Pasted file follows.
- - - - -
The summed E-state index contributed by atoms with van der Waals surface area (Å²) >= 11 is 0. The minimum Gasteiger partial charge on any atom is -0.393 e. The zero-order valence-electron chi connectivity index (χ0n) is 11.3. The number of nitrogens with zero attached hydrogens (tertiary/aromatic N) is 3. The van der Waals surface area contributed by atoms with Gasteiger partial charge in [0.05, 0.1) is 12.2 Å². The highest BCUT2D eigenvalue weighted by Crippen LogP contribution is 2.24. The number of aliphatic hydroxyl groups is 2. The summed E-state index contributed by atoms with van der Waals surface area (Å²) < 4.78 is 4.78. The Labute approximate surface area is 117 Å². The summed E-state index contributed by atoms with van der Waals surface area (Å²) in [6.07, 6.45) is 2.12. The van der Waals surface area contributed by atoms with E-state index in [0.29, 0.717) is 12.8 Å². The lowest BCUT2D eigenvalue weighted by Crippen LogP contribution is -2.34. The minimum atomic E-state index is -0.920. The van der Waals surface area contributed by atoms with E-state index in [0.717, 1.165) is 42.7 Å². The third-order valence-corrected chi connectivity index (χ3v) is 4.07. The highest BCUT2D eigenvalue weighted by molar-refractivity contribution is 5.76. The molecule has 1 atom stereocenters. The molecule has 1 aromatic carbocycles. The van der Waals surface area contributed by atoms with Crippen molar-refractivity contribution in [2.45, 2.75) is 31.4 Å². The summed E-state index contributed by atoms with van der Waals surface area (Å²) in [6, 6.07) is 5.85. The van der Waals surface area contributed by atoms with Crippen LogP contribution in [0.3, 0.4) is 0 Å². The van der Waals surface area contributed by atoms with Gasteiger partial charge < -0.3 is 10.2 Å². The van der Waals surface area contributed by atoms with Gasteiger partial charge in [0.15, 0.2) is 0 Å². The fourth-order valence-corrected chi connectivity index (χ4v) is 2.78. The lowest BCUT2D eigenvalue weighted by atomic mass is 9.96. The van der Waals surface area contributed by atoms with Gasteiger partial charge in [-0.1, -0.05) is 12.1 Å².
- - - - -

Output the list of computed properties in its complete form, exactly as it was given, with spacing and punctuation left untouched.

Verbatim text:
The summed E-state index contributed by atoms with van der Waals surface area (Å²) >= 11 is 0. The minimum Gasteiger partial charge on any atom is -0.393 e. The zero-order valence-electron chi connectivity index (χ0n) is 11.3. The number of nitrogens with zero attached hydrogens (tertiary/aromatic N) is 3. The van der Waals surface area contributed by atoms with Gasteiger partial charge in [0.05, 0.1) is 12.2 Å². The highest BCUT2D eigenvalue weighted by Crippen LogP contribution is 2.24. The number of aliphatic hydroxyl groups is 2. The summed E-state index contributed by atoms with van der Waals surface area (Å²) < 4.78 is 4.78. The Labute approximate surface area is 117 Å². The summed E-state index contributed by atoms with van der Waals surface area (Å²) in [6.07, 6.45) is 2.12. The van der Waals surface area contributed by atoms with E-state index in [0.29, 0.717) is 12.8 Å². The lowest BCUT2D eigenvalue weighted by Crippen LogP contribution is -2.34. The minimum atomic E-state index is -0.920. The van der Waals surface area contributed by atoms with E-state index in [0.717, 1.165) is 42.7 Å². The third-order valence-corrected chi connectivity index (χ3v) is 4.07. The highest BCUT2D eigenvalue weighted by molar-refractivity contribution is 5.76. The molecule has 1 atom stereocenters. The molecule has 1 aromatic carbocycles. The van der Waals surface area contributed by atoms with Crippen molar-refractivity contribution in [2.45, 2.75) is 31.4 Å². The summed E-state index contributed by atoms with van der Waals surface area (Å²) in [6, 6.07) is 5.85. The van der Waals surface area contributed by atoms with Crippen LogP contribution in [0.3, 0.4) is 0 Å². The van der Waals surface area contributed by atoms with Gasteiger partial charge < -0.3 is 10.2 Å². The van der Waals surface area contributed by atoms with Gasteiger partial charge in [0.15, 0.2) is 0 Å². The fourth-order valence-corrected chi connectivity index (χ4v) is 2.78. The lowest BCUT2D eigenvalue weighted by atomic mass is 9.96. The van der Waals surface area contributed by atoms with Gasteiger partial charge in [-0.1, -0.05) is 12.1 Å².